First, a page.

Ind. police: Money didn't stop boy's fatal beating
INDIANAPOLIS (AP) — A South Bend grandmother who knew her son habitually beat and burned some of his children and had bargained with him to decrease the severity of the attacks faced neglect charges Thursday after prosecutors said the father pummeled one of his sons to death.
The grandmother, Dellia Castille, 53, was being held on $15,000 cash bond. She was arraigned Thursday and an initial hearing was set for Nov. 29, said Lora Bentley, a spokeswoman for the St. Joseph County prosecutor's office.
Castille's 35-year-old son, Terry Sturgis, who has been charged in the Nov. 4 beating death of his 10-year-old son Tramelle, was being held without bond on charges of murder and battery. He has pleaded not guilty. His trial is scheduled for March 19. If convicted of murder, he could face 45 to 65 years in prison.
The surviving boys, aged 8 and 14, told police that they suffered repeated beatings and torture at the hands of their father, who they said hit them with a wooden club wrapped in duct tape and a broken table leg the night Tramelle died. Sturgis had two other children, but they weren't included in the allegations.
Sturgis' 14-year-old son told police his father had burned all of the boys on their legs and stomachs with an iron and used a lighter to heat a screwdriver with which he burned the two older boys' torsos and genitals. The teen also said Sturgis had burned him with a torch made from a can of roach spray and a lighter.
Emergency workers who responded to a call at the home Castille and Sturgis shared with several children found Tramelle unconscious, with multiple bruises and burns and a severely broken arm, along with other injuries both old and new. He was taken to a hospital where he was pronounced dead.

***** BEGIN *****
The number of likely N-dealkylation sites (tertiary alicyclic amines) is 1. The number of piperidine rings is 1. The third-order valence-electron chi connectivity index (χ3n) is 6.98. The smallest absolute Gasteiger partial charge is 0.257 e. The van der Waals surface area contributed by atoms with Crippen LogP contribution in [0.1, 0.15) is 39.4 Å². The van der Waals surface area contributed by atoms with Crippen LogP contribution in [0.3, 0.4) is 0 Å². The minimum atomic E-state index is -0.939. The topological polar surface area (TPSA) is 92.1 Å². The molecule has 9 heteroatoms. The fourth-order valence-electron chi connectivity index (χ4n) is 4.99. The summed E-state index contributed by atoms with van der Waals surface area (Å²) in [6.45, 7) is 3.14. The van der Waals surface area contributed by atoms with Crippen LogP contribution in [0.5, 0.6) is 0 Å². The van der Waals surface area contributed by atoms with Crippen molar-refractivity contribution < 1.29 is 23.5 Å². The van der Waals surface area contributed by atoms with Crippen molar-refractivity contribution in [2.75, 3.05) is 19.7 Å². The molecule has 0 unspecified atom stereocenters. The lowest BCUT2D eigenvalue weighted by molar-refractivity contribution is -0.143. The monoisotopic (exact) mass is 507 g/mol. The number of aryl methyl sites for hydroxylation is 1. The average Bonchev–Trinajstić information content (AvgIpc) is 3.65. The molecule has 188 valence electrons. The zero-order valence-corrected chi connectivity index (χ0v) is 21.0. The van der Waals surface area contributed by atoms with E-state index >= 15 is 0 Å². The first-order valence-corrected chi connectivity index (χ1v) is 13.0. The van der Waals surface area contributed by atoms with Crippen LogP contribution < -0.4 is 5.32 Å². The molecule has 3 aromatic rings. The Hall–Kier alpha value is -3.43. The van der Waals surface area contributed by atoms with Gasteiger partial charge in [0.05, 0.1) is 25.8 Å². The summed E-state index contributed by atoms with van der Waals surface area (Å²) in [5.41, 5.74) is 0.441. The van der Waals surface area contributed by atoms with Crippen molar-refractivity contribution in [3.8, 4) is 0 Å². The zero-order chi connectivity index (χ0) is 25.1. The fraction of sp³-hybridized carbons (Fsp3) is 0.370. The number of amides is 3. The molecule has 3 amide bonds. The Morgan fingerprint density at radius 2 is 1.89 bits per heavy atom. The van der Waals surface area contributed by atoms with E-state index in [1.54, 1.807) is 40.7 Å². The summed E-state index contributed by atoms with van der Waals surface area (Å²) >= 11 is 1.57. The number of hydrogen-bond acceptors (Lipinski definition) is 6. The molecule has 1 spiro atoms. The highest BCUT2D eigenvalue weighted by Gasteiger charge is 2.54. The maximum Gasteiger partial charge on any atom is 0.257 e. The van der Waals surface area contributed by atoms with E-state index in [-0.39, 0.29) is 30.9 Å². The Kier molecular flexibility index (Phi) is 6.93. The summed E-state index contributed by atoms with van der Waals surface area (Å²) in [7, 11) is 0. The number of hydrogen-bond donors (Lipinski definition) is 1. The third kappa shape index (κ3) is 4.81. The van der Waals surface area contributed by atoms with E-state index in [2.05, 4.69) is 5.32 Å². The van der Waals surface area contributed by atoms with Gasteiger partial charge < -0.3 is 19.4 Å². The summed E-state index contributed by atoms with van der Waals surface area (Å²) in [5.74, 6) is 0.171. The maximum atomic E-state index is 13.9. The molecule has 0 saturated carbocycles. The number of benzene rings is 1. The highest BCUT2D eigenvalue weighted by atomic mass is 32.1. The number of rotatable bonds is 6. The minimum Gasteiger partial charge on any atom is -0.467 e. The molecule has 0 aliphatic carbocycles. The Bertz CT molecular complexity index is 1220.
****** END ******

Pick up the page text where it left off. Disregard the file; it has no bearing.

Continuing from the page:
According to a probable cause affidavit, Sturgis told investigators that the boy had fallen down the stairs, but later acknowledged that he had beaten Tramelle and his two brothers with a wooden club during a nightlong torrent of abuse.
The boys told police that Castille was aware of the beatings and had applied cocoa butter to some of their burns. The 14-year-old said Castille had offered to do laundry for Sturgis if he would stop beating the boys, according to the probable cause affidavit. The teen said Sturgis would ask Castille which child she wanted to save, and instead of choosing she would pay him to stop beating them.
The affidavit said Sturgis' 8-year-old son told police that Castille often would have one of the boy's cousins take over when Sturgis was beating them with a belt because she knew that Sturgis "whooped" them too hard.
St. Joseph County Prosecutor Michael Dvorak said Castille endangered the children by leaving them in an abusive situation.
"She could have extricated those kids from that situation simply by making a phone call," Dvorak said.
Defense attorney Jeffrey Kimmel couldn't immediately be reached for comment.
Court documents said Castille didn't tell Department of Child Services workers about the abuse when they visited the home. She eventually acknowledged to police that she had heard Sturgis threaten to "whoop" the kids and had paid him to stop the beatings, the affidavit said.
Even though Castille wasn't formally charged with failing to report child abuse, Dvorak said she had a clear legal duty to tell authorities because she was a part-time caretaker for the children. Department of Child Services spokeswoman Ann Houseworth said Indiana law requires anyone who reasonably suspects abuse to report it.
"We all have a moral responsibility to report what we see," Dvorak said.